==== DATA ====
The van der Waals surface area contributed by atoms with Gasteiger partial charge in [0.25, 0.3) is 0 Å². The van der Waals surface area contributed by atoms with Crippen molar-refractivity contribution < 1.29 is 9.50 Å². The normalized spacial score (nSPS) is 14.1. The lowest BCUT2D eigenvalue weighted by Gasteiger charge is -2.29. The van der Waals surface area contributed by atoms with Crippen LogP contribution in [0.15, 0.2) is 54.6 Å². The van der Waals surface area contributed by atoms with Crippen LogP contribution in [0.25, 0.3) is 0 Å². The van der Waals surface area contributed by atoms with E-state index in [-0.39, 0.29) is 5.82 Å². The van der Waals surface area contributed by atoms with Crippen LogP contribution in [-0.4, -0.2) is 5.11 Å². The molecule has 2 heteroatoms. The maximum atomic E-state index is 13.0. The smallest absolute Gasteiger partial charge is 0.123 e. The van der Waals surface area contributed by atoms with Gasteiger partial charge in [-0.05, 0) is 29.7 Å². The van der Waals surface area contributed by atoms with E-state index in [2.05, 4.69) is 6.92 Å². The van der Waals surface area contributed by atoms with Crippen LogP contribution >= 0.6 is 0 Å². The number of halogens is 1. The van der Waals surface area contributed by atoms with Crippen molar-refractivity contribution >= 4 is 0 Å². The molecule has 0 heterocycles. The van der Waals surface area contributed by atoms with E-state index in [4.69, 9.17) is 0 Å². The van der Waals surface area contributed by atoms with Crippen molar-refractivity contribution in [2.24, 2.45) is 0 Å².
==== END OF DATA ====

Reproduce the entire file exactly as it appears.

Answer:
The van der Waals surface area contributed by atoms with Gasteiger partial charge in [0.25, 0.3) is 0 Å². The van der Waals surface area contributed by atoms with Crippen molar-refractivity contribution < 1.29 is 9.50 Å². The normalized spacial score (nSPS) is 14.1. The lowest BCUT2D eigenvalue weighted by Gasteiger charge is -2.29. The van der Waals surface area contributed by atoms with Crippen LogP contribution in [0.15, 0.2) is 54.6 Å². The van der Waals surface area contributed by atoms with Crippen LogP contribution in [0.25, 0.3) is 0 Å². The van der Waals surface area contributed by atoms with E-state index in [-0.39, 0.29) is 5.82 Å². The van der Waals surface area contributed by atoms with Crippen LogP contribution in [-0.4, -0.2) is 5.11 Å². The molecule has 2 heteroatoms. The maximum atomic E-state index is 13.0. The smallest absolute Gasteiger partial charge is 0.123 e. The van der Waals surface area contributed by atoms with Gasteiger partial charge in [-0.05, 0) is 29.7 Å². The van der Waals surface area contributed by atoms with E-state index in [2.05, 4.69) is 6.92 Å². The van der Waals surface area contributed by atoms with Crippen LogP contribution >= 0.6 is 0 Å². The number of halogens is 1. The van der Waals surface area contributed by atoms with Crippen molar-refractivity contribution >= 4 is 0 Å². The molecule has 0 heterocycles. The van der Waals surface area contributed by atoms with E-state index in [4.69, 9.17) is 0 Å². The van der Waals surface area contributed by atoms with Crippen molar-refractivity contribution in [2.24, 2.45) is 0 Å².